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As businesses have moved to automate mundane processes to reduce costs and mitigate resource challenges during the pandemic, they’ve also had to deal with new security challenges because of remote work and sensitive data being accessed from literally anywhere and anytime.

According to Gartner, “Currently, 60% of knowledge workers are remote and at least 18% will not return to the office.” With remote work can come increased exposure leading to increased cyber risk. Cyber attackers are agile, quick, and persistent. They’re always looking for vulnerabilities that can be exploited to get access to enterprises’ sensitive data. Unfortunately, they’ve been quite successful.

More than 80 percent of U.S. companies indicate their systems have been successfully hacked in an attempt to steal, change or make public important data. [...] More than 85 percent of firms in Asia, Europe, Africa, and Latin American say they also have been hacked.” And the results can be expensive. One breach can cost a company millions of dollars for remediation efforts and loss of business and reputation.

Migrating automation to a cloud-native architecture enables faster scaling, higher availability, granular security, and innovation. To move at the speed of business, your automation platform needs to:

  • Minimize risk of exposure and security incidents.
  • Provide strong proactive risk mitigation and disaster recovery policies.
  • Be compliant with key industry standards.
  • Offer strong and centralized authentication and access control as well as extensions through integrations.

In addition to these platform considerations, here are five steps you can take to secure your automation platform, development life cycle, and data. 

STEP 1: Ensure authentication and access are defined and controlled 

To start off, you want to make sure that anyone who accesses your system is authenticated, so multi-layer authentication and fine-grained access control are essential for a tightly controlled environment. Here are some best practices to consider as part of ensuring you build the right authentication and access:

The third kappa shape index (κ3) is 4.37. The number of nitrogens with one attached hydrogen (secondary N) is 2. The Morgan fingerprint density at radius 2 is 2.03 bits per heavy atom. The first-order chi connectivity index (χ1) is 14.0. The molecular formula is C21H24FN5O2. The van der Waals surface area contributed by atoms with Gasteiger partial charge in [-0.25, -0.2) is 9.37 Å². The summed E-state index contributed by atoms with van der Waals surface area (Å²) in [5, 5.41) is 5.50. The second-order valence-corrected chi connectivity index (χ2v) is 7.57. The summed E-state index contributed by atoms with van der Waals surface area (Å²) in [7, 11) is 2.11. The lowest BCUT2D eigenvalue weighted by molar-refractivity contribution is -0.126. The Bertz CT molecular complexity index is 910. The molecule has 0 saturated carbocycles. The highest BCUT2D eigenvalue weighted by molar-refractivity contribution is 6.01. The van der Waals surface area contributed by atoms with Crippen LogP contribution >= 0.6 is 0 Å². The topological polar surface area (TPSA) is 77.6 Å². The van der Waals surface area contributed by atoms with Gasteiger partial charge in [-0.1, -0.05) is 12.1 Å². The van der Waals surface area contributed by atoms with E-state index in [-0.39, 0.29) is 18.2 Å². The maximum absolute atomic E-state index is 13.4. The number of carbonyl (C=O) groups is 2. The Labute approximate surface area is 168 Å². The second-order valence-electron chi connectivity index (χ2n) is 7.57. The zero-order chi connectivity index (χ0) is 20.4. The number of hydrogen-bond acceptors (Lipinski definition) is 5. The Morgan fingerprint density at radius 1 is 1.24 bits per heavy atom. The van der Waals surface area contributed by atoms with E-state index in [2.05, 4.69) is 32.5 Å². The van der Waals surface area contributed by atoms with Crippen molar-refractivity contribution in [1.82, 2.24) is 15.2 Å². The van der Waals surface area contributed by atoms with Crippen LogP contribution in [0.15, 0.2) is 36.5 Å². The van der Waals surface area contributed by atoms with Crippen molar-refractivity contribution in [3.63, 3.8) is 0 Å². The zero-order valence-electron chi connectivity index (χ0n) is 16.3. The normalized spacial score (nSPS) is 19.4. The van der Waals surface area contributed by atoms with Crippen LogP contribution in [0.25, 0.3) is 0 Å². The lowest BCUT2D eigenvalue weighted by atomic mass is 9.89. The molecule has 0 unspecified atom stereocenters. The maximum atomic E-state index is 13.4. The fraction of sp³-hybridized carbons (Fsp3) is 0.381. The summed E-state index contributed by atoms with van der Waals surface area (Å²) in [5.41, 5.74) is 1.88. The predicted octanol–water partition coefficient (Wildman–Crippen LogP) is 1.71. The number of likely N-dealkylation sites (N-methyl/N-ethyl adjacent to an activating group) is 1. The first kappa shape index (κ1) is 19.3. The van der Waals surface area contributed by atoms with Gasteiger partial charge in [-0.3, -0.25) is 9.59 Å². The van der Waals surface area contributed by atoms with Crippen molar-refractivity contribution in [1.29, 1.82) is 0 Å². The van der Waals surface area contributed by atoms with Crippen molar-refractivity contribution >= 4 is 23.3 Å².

• Create distinct roles such as RPA Administrator, Bot Builder, Bot Tester, and RPA Operator within the basic architecture and primary functions of the automation platform. Grant users restricted access to content based on authorization to perform their support and troubleshooting job function. This type of control makes it possible to separate duties and establish high-fidelity roles with fine-grained access controls sufficient to meet the needs of the most stringent, secure, and compliance-regulated environments.
  • Ensure your automation platform offers an embedded credential vault or ability to integrate with credential vaults. A credential vault stores all system and user credentials as well as credentials needed by automations at run time. As a result, bot builders can avoid the insecure practice of hard-coding credentials and other sensitive data/ arguments directly within their automations.
  • Build multiple options for managing user authentication. For example, roles and permissions should be available such as Active Directory using LDAP, Active Directory using Kerberos, SAML2.0, and local authentication using an embedded credential vault. 

STEP 2: Build a development environment that has high availability with robust software development life cycle management support

Once access is secure, you can move on to other areas to remove any potential vulnerabilities. For example, the following best practices can lead to the successful, safe development of automation software bots:

  • Consider a security plan/protocol for code development that requires ongoing multi-tool, multi-layer scanning to detect and eliminate software vulnerabilities.
  • Make sure your platform provider can proactively pen-test through code scans for vulnerabilities.